Its important to note that your acne is not your fault – you are not doing something to cause this condition, but rather it is your bodies natural response to certain triggers or circumstances. There are however a few little changes you can implement into day-to-day life which can help show some improvement and perhaps a reduction in the severity or frequency of your acne. Although you may not first think of this, ensuring you get a good night’s sleep can make all the difference to your skin the following morning. If your body can’t get some restorative sleep, you can find a surge in the cortisol (stress) hormone in the body, which can further trigger your acne. So, the solution is as simple as prioritising your sleep, perhaps by putting in place a relaxing evening routine to help unwind and settle down for the night. This also goes for general day to day stressors, resulting in the rapid increase in cortisol – making it crucial to manage and reduce stress to in turn help prevent further acne breakouts. Another way to help prevent and heal existing acne is to fill your diet with antioxidant rich foods, from spinach to carrots to blueberries, your diet is a brilliant way to include a little more goodness in your body, and over time your skin can reflect this.

Natural Skincare to Include

Alongside enriching your skin from the inside out with skin loving foods, topical treatments bursting with goodness can also work wonders to both heal and prevent acne. But not all acne treating products are created equally. Finding a range of products that are effective enough to get results yet gentle enough to not further aggravate your acne is crucial.  At Vemel we believe all our skincare woes can be resolved from mother nature itself. So, with pure, potent and natural products brimming with acne fighting ingredients, there’s no long-winded search necessary. Implement a simple three step routine AM and PM with consistency to see a real change in the overall health of the skin. To begin, the Vemel No.1 Cleanser is filled with effective cleansing ingredients like antioxidant rich Raspberry Extract and vitamin C to help purify the skin without further damaging or irritating the already compromised skin barrier, all the while injecting goodness into the skin even during the cleansing stage. Follow up your cleanser with the Vemel Active Radiance Serum – with the antiseptic properties of Tea (Camellia) Seed Oil, it is particularly effective for those with acne prone skin types, perfectly blended with the repairing Oat Active to protect the skin lipid barrier. Finally, end your routine with Vemel Moisturising Face Butter, an all-around effective moisturiser to deliver a burst of antioxidants, fatty acids and boost collagen levels with skin loving Mango Butter and Jojoba Oil to improve the overall texture and appearance of the skin.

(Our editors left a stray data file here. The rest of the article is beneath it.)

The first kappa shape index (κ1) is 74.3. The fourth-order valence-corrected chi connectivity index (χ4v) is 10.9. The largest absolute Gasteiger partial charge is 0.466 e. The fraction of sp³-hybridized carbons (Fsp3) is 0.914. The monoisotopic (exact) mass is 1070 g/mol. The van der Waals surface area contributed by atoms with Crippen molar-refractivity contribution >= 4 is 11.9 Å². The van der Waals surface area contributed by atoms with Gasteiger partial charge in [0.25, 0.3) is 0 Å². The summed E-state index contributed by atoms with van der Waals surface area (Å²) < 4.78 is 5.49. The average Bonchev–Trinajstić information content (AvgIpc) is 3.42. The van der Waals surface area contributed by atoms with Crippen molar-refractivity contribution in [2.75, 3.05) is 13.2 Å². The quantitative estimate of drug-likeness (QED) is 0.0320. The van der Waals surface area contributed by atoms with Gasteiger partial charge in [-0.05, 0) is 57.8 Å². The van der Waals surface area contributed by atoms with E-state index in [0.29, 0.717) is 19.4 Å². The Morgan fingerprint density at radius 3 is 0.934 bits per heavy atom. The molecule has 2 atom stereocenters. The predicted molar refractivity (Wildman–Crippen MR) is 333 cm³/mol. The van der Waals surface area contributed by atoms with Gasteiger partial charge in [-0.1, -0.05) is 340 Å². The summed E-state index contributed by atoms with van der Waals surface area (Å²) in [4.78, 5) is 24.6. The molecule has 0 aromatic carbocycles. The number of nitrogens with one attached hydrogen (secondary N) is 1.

Whilst many of us might find we struggle with our acne journeys, its important to know we aren’t alone in it. And what it always comes down to is loving your skin whatever condition it is in, and continuing to show it the love it deserves in the little things we do each and every day.